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Damaged Goods?: Women Living With Incurable Sexually Transmitted Diseases Paperback – June 28, 2008

ISBN-13: 978-1592137084 ISBN-10: 1592137083 Edition: 1st

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Product Details

  • Paperback: 264 pages
  • Publisher: Temple University Press; 1 edition (June 28, 2008)
  • Language: English
  • ISBN-10: 1592137083
  • ISBN-13: 978-1592137084
  • Product Dimensions: 8.2 x 6 x 0.7 inches
  • Shipping Weight: 11.2 ounces (View shipping rates and policies)
  • Average Customer Review: 4.1 out of 5 stars  See all reviews (17 customer reviews)
  • Amazon Best Sellers Rank: #149,240 in Books (See Top 100 in Books)

Editorial Reviews

Review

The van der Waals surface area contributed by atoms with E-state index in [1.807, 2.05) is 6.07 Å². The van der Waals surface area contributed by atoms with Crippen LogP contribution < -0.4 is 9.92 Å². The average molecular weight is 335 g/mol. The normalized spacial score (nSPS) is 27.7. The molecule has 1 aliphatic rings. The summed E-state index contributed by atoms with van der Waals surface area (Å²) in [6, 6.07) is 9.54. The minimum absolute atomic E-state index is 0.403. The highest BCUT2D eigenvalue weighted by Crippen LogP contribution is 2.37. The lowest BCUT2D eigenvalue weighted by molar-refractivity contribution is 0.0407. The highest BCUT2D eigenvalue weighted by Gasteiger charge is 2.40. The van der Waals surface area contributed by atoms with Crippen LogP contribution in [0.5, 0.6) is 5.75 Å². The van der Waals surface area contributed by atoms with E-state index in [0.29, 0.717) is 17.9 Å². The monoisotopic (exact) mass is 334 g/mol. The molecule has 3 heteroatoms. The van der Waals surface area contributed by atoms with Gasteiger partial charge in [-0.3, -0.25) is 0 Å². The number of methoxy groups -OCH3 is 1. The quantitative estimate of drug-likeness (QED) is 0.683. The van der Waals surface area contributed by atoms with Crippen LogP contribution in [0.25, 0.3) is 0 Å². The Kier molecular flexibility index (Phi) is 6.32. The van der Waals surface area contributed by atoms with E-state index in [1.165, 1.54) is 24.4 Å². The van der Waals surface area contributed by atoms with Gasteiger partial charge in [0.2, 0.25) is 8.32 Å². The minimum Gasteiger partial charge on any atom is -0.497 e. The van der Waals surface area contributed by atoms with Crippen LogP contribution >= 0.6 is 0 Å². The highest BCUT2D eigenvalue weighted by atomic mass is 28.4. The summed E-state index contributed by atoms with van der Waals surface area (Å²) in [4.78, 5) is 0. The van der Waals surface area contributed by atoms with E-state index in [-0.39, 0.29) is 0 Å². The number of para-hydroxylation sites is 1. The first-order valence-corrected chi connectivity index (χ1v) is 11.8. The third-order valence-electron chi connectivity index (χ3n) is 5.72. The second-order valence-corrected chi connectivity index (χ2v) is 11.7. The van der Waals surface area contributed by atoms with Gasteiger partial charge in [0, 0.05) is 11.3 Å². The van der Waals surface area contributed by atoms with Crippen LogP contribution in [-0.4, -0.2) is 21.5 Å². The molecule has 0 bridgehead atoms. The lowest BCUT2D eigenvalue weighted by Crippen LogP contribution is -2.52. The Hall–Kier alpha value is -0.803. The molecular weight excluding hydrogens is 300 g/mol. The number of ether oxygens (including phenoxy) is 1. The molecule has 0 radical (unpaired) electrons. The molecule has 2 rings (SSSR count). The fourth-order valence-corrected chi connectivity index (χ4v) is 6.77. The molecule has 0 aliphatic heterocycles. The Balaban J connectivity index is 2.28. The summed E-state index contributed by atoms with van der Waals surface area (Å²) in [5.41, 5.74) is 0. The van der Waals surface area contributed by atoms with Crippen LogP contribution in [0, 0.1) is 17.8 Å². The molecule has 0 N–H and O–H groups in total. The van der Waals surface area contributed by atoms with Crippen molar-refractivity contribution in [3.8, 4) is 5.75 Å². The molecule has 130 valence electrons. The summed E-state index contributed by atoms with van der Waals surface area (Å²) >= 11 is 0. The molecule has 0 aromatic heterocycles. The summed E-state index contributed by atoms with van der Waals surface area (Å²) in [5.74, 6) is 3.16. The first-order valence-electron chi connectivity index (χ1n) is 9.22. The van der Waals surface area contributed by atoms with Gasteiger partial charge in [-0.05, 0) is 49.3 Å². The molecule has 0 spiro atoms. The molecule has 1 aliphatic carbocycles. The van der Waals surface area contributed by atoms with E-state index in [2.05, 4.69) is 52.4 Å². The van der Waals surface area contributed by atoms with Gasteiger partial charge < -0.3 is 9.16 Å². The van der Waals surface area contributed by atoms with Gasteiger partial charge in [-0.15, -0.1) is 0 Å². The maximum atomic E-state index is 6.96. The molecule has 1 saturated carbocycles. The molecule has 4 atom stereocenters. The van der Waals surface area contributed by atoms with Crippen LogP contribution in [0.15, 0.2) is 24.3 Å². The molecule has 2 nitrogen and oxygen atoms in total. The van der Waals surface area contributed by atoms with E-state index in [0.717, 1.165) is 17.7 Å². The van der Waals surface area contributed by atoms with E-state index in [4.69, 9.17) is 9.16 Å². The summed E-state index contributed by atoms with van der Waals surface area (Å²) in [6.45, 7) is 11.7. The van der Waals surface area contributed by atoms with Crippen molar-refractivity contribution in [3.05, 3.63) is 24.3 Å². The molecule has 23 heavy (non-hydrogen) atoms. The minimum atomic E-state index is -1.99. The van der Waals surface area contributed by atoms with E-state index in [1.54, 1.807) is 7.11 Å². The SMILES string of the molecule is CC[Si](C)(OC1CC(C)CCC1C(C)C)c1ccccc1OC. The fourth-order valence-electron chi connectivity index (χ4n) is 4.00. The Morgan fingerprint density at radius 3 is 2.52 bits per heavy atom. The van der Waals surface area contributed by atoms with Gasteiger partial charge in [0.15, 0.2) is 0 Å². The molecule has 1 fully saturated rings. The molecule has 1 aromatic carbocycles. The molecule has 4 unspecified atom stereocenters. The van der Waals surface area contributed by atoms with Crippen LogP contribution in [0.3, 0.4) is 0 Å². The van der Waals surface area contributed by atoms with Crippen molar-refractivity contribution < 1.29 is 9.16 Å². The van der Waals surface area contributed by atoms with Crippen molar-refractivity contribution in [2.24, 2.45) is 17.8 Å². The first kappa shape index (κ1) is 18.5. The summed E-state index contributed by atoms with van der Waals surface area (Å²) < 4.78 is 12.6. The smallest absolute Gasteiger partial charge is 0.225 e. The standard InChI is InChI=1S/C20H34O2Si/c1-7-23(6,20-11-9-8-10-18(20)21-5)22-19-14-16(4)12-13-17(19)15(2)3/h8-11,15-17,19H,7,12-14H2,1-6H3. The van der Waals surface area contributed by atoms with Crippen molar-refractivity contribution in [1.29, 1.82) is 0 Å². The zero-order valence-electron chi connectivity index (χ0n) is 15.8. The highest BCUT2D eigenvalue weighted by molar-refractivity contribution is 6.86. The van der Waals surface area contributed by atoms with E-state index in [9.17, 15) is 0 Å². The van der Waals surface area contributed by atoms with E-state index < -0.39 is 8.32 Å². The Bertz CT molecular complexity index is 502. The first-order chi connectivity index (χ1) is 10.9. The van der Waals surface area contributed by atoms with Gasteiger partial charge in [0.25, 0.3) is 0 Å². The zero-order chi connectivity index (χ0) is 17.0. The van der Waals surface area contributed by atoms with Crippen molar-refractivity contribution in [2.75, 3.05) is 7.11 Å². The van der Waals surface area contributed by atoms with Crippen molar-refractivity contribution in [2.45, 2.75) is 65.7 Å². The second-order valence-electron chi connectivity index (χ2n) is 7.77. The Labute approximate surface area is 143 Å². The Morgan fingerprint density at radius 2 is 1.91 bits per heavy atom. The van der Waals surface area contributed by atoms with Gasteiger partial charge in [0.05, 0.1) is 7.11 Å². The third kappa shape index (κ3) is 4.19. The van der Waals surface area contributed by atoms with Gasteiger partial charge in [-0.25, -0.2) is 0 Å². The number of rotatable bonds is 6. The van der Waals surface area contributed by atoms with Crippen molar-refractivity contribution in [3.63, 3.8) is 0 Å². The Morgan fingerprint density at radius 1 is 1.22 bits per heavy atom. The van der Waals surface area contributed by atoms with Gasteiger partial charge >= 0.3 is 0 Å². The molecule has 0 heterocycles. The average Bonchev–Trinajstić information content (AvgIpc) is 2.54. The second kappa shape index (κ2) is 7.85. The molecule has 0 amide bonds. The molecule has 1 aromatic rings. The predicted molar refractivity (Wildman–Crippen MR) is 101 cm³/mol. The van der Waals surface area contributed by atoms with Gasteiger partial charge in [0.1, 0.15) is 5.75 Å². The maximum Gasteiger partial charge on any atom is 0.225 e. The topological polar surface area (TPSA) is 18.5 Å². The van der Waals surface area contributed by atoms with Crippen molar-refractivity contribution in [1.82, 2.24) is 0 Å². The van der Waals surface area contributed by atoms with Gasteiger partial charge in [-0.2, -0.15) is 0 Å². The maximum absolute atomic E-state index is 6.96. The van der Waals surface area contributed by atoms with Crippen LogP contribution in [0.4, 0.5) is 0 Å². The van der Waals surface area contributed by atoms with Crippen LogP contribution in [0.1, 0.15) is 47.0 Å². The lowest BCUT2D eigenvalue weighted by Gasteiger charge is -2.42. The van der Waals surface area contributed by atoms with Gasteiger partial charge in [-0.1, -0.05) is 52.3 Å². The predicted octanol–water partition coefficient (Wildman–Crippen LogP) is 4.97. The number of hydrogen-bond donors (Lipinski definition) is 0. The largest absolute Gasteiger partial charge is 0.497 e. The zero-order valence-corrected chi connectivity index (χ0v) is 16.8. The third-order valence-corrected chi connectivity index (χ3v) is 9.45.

"Damaged Goods? extends major ideas about stigma and links them to women's sexual selves. It makes the most explicit links that I have seen between sexually transmitted disease and how women construct and reconstruct their sexual selves and does so in an engaging, accessible way. Nack's emphasis on how these women see themselves as sexual beings is particularly strong. She advances the literature in this area." Kathy Charmaz, Sonoma State University "Verdict: Nack's book is relevant to researchers interested in the psychological effects of sexually transmitted diseases on women. Primarily research-based, it appears to be the first of its kind on the subject. Recommended for academic libraries serving that population as well as public health libraries." Library Journal "[A] valuable volume...comprehensive." - Women, Girls & Criminal Justice, February/March 2009 "This book makes a significant addition to the sexual health research literature by focusing on women who live with a condition other than HIV, but its most important contribution is the concept of a reintegrated sexual self that not only can survive a chronic STD, but also triumph over stigma, sexual health politics, and the social construction of immorality. This work will interest sexual health educators, feminists, women's health specialists, and scholars who integrate qualitative methodology into their research. Summing Up: Recommended." Choice, Feb 2009 "Nack's detailed writing successfully captures women's voices. It is clear she immersed herself in understanding the process of what one goes through before, during, and after being diagnosed with an incurable STD... Another strength of the book is the way she frames women's experiences in the context of the stages of sexual transformation... This book offers the unique perspective of women living with chronic STDs, and provides information that would be invaluable to clinicians, educators, and policy makers. The book is especially helpful to those who are creating programs and/or policies regarding public awareness, sex education content, and screening practices of clinicians." Gender & Society, Aug 2009